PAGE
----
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Proposed Oil Field Expansion Has Neighbors Up in Arms

SAN LUIS OBISPO COUNTY, Calif. - There is a proposed expansion of an oil field in the Price Canyon area. Neighbors living near the existing oil field are up in arms over the idea of new wells.

There are many wells currently pumping oil at the Arroyo Grande Oil Field, part of the oil operation run by Freeport-McMoRan Oil & Gas off Price Canyon Road. 150 to 165 producing wells are active daily, including 40 injector wells. In all, 1,000 barrels of oil comes out of there everyday.

The company wants to expand the operation.

That would include 350 new wells and 100 replacement wells, bringing the approved daily oil production from 5,000 to 10,000 barrels a day. The expansion would add 50-60 new jobs.

San Luis Obispo County held an environmental impact report meeting last night, allowing people living near the project to get informed on what changes could be coming.

This proposed expansion isn't going over so well with many homeowners in the nearby area, who fear that more work being done at the field equals more interference into their daily lives.

"It's a huge, huge expansion," says Sheila Blake, a homeowner near Price Canyon. "Everyone was doubtful. I didn't hear anyone at that meeting utter any positive words for this operation."

That was the general consensus among neighbors. Many declined to go on camera, but all had concerns with groundwater contamination, increased smell of sulfur from the oil field, and more congestion on roads near their house.

Freeport-McMoRan Oil & Gas sent a statement. The statement reads:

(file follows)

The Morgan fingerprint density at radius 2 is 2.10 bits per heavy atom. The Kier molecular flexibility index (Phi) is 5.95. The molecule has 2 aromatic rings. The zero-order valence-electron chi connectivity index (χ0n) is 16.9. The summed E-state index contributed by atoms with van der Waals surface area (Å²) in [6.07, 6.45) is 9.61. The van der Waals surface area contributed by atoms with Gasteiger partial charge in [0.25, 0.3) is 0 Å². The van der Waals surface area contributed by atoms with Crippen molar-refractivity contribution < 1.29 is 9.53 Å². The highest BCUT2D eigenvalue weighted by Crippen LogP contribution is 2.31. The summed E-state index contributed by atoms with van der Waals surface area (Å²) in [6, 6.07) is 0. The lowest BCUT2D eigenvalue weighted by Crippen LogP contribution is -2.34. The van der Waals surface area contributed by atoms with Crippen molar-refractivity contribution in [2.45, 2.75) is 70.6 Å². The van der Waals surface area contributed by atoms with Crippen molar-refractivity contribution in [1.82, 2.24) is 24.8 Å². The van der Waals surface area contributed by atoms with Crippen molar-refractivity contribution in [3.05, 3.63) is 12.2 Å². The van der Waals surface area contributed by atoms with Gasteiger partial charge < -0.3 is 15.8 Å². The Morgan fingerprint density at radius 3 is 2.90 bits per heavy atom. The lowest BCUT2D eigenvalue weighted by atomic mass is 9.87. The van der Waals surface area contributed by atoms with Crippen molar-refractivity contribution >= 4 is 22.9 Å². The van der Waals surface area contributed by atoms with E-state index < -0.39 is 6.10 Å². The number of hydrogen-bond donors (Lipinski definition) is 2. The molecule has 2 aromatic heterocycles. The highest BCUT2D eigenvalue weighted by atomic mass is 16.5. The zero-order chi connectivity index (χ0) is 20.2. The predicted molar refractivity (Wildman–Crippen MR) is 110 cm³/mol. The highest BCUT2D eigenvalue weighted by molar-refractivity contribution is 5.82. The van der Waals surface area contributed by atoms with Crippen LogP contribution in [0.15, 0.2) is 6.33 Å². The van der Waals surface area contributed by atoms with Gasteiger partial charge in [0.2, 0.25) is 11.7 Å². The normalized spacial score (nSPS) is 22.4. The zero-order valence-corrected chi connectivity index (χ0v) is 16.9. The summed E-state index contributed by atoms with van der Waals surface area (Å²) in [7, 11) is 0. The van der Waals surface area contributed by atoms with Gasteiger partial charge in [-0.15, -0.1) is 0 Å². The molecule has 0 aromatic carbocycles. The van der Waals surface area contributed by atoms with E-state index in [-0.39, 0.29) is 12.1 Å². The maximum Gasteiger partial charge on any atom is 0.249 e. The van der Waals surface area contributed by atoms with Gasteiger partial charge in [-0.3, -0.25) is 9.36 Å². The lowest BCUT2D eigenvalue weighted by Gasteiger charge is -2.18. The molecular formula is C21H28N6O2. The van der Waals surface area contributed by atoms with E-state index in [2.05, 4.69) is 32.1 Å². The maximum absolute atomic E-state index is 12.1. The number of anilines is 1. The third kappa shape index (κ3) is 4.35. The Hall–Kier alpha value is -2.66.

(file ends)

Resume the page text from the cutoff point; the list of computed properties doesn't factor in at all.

The Arroyo Grande Oil Field has been in continual operation for nearly 100 years. Our engineers estimate that only 10% of the total oil in place has been recovered. Because of their very long lives, oil fields like Arroyo Grande are typically developed in a phased deliberate manner that is planned out several years in advance.  The application submitted to the county  was designed to promote the efficient development of the oil field in a manner that is phased in at a reasonable rate of activity.

During the next phase of development we are seeking approval to install 350 new wells while replacing approximately 100 existing wells.  We have designed the program in a way that is intended to spread the activity out over a period of time that will minimize the total amount of impacts at any one point.  We anticipate drilling on average 45 wells per year. 

The program has been designed to limit new disturbance.  To the greatest extent possible the proposed drilling activity will occur on existing well pads.  The total amount of new disturbance will be limited to roughly 5% of the total oil field.   

We anticipate that the approval of the project will result in an expansion in production levels that will generate additional ad valorem revenue for the county and the creation of 50-60 new jobs in the field over the life of the drilling program.

For neighbors, enough is enough.

Blake asked, "Isn't the oil company happy enough with what they've already got? Do they have to impose themselves on the neighbors and the neighborhood that doesn't want any development?"

A draft environmental impact report is likely to come by the end of the year. The public has until March 19th to submit comments that will be included in the report. Email comments to John McKenzie at jdmckenzie@co.slo.ca.us


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